Central Japan Railway chairman Yoshiyuki Kasai told a news conference this year: "I expect competition for the contract to be fierce in Florida. We will be the last to join the bidding. But I believe our Japanese system will be the most suitable for the line."

    Alstom senior vice president Francois LaCote said: "Alstom already, in a way, is American. We have engineers and plants in America. We know how to work in the States."

    With train sales in Germany, Spain, Britain, Korea, Taiwan, and other countries, "we already had to deal with different cultures and different ways of operating," said LaCote, who led the development of the French AGV train.

    "We even adapted to British Rail, and that's not so easy," he said with a hint of Parisian disdain.

    For foreign train makers, the market for passenger trains has been relatively small in the United States, limited largely to commuter agencies.

    But now, with the prospect of support by the U.S. government for high-speed rail development, foreign builders might be able to count on long-term contracts and American workers on long-term jobs.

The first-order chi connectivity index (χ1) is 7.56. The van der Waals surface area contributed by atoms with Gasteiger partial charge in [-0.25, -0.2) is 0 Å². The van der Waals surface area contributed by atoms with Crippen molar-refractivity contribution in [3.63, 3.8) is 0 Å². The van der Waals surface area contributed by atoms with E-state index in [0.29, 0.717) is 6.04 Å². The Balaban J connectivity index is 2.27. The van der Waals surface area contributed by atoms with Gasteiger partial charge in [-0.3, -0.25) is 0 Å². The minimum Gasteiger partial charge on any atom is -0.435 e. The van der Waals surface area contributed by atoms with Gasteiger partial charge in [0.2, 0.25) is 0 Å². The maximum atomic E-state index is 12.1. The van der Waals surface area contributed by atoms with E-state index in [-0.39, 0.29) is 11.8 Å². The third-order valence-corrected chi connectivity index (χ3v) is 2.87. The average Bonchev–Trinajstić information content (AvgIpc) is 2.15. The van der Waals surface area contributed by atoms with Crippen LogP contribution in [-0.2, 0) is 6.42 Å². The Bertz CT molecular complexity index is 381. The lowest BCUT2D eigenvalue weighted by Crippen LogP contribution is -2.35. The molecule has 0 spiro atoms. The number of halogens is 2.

"You have a tipping point where you can bring a new industry in," said Art Guzzetti, vice president for policy of the American Public Transportation Association in Washington. "The government needs to create a stabilizing force, so there is a consistent number of orders year in and year out."

    Foreign train manufacturers know from painful experience what a fickle market the United States can be.

    "We have taken two very cold showers already," said Legay. "The Texas TGV and the Florida Express."

    The Florida Overland Express, a 1990s plan for high-speed rail from Tampa to Orlando to Miami, was canceled in early 1999 by newly elected Gov. Jeb Bush. The Texas TGV, which was to connect Dallas, Houston, and San Antonio, died of failed financing in 1994, three years into a 50-year lease.

    "In France, there was the political will 40 years ago to invest in a new form of transportation," Legay said. "The problem in the U.S. was to get political support and the public funding support. Those seem to be moving now."

    Legay predicted that high-speed trains would be built and operating in Florida or California within five to 10 years.

    The competition to build those American trains will be fierce, he acknowledged.

    And, he said with abundant Gallic confidence: "Of course, we will be the winners."

     


    Contact staff writer Paul Nussbaum at 215-854-4587 or pnussbaum@phillynews.com.